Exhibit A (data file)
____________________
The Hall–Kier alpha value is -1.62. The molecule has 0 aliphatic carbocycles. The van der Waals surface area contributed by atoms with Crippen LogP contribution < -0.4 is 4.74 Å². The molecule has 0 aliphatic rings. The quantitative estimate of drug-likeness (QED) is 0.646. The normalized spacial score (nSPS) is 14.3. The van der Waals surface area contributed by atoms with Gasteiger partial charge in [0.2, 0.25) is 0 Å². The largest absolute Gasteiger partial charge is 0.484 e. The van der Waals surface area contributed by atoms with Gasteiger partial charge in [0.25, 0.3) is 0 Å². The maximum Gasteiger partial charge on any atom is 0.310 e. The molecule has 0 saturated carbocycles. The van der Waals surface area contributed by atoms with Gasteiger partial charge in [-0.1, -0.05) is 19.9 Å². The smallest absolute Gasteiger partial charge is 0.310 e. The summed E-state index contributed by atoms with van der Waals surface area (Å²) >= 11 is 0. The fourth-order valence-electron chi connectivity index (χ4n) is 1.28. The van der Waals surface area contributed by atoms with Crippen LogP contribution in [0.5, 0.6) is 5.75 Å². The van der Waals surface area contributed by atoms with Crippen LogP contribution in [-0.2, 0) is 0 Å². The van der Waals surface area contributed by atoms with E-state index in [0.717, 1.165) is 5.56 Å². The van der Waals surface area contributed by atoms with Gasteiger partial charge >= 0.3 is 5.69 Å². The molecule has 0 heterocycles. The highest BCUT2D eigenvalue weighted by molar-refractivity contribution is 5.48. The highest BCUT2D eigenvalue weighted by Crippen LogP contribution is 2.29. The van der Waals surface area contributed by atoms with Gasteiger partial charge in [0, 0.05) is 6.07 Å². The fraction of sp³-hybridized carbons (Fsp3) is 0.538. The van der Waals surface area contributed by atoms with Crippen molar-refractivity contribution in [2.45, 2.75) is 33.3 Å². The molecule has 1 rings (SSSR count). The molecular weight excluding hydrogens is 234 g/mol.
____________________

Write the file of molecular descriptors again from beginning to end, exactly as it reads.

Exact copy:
The Hall–Kier alpha value is -1.62. The molecule has 0 aliphatic carbocycles. The van der Waals surface area contributed by atoms with Crippen LogP contribution < -0.4 is 4.74 Å². The molecule has 0 aliphatic rings. The quantitative estimate of drug-likeness (QED) is 0.646. The normalized spacial score (nSPS) is 14.3. The van der Waals surface area contributed by atoms with Gasteiger partial charge in [0.2, 0.25) is 0 Å². The largest absolute Gasteiger partial charge is 0.484 e. The van der Waals surface area contributed by atoms with Gasteiger partial charge in [0.25, 0.3) is 0 Å². The maximum Gasteiger partial charge on any atom is 0.310 e. The molecule has 0 saturated carbocycles. The van der Waals surface area contributed by atoms with Gasteiger partial charge in [-0.1, -0.05) is 19.9 Å². The smallest absolute Gasteiger partial charge is 0.310 e. The summed E-state index contributed by atoms with van der Waals surface area (Å²) >= 11 is 0. The fourth-order valence-electron chi connectivity index (χ4n) is 1.28. The van der Waals surface area contributed by atoms with Crippen LogP contribution in [0.5, 0.6) is 5.75 Å². The van der Waals surface area contributed by atoms with Crippen LogP contribution in [-0.2, 0) is 0 Å². The van der Waals surface area contributed by atoms with E-state index in [0.717, 1.165) is 5.56 Å². The van der Waals surface area contributed by atoms with Gasteiger partial charge >= 0.3 is 5.69 Å². The molecule has 0 heterocycles. The highest BCUT2D eigenvalue weighted by molar-refractivity contribution is 5.48. The highest BCUT2D eigenvalue weighted by Crippen LogP contribution is 2.29. The van der Waals surface area contributed by atoms with Gasteiger partial charge in [0, 0.05) is 6.07 Å². The fraction of sp³-hybridized carbons (Fsp3) is 0.538. The van der Waals surface area contributed by atoms with Crippen molar-refractivity contribution in [2.45, 2.75) is 33.3 Å². The molecule has 1 rings (SSSR count). The molecular weight excluding hydrogens is 234 g/mol.